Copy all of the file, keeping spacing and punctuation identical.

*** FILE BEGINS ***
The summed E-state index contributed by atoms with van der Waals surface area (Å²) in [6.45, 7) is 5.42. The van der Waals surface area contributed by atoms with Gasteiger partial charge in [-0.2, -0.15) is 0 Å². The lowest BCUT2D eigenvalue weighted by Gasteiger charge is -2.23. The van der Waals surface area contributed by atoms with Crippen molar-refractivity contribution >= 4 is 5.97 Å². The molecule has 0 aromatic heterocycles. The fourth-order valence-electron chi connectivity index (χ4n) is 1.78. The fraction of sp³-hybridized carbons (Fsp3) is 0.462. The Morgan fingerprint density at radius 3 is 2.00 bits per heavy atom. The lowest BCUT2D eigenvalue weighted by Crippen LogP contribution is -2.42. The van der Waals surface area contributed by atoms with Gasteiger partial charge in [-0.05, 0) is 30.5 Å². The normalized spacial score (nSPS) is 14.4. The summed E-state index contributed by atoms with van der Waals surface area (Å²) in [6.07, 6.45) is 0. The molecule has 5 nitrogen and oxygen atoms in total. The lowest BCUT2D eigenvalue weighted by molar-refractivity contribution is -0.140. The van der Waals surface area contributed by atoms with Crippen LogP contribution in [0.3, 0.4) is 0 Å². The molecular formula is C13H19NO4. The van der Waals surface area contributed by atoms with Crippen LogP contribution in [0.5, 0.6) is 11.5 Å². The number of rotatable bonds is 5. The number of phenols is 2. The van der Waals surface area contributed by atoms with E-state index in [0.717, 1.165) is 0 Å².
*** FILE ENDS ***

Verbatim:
The summed E-state index contributed by atoms with van der Waals surface area (Å²) in [6.45, 7) is 5.42. The van der Waals surface area contributed by atoms with Gasteiger partial charge in [-0.2, -0.15) is 0 Å². The lowest BCUT2D eigenvalue weighted by Gasteiger charge is -2.23. The van der Waals surface area contributed by atoms with Crippen molar-refractivity contribution >= 4 is 5.97 Å². The molecule has 0 aromatic heterocycles. The fourth-order valence-electron chi connectivity index (χ4n) is 1.78. The fraction of sp³-hybridized carbons (Fsp3) is 0.462. The Morgan fingerprint density at radius 3 is 2.00 bits per heavy atom. The lowest BCUT2D eigenvalue weighted by Crippen LogP contribution is -2.42. The van der Waals surface area contributed by atoms with Gasteiger partial charge in [-0.05, 0) is 30.5 Å². The normalized spacial score (nSPS) is 14.4. The summed E-state index contributed by atoms with van der Waals surface area (Å²) in [6.07, 6.45) is 0. The molecule has 5 nitrogen and oxygen atoms in total. The lowest BCUT2D eigenvalue weighted by molar-refractivity contribution is -0.140. The van der Waals surface area contributed by atoms with Crippen LogP contribution in [0.3, 0.4) is 0 Å². The molecular formula is C13H19NO4. The van der Waals surface area contributed by atoms with Crippen LogP contribution in [0.5, 0.6) is 11.5 Å². The number of rotatable bonds is 5. The number of phenols is 2. The van der Waals surface area contributed by atoms with E-state index in [0.717, 1.165) is 0 Å².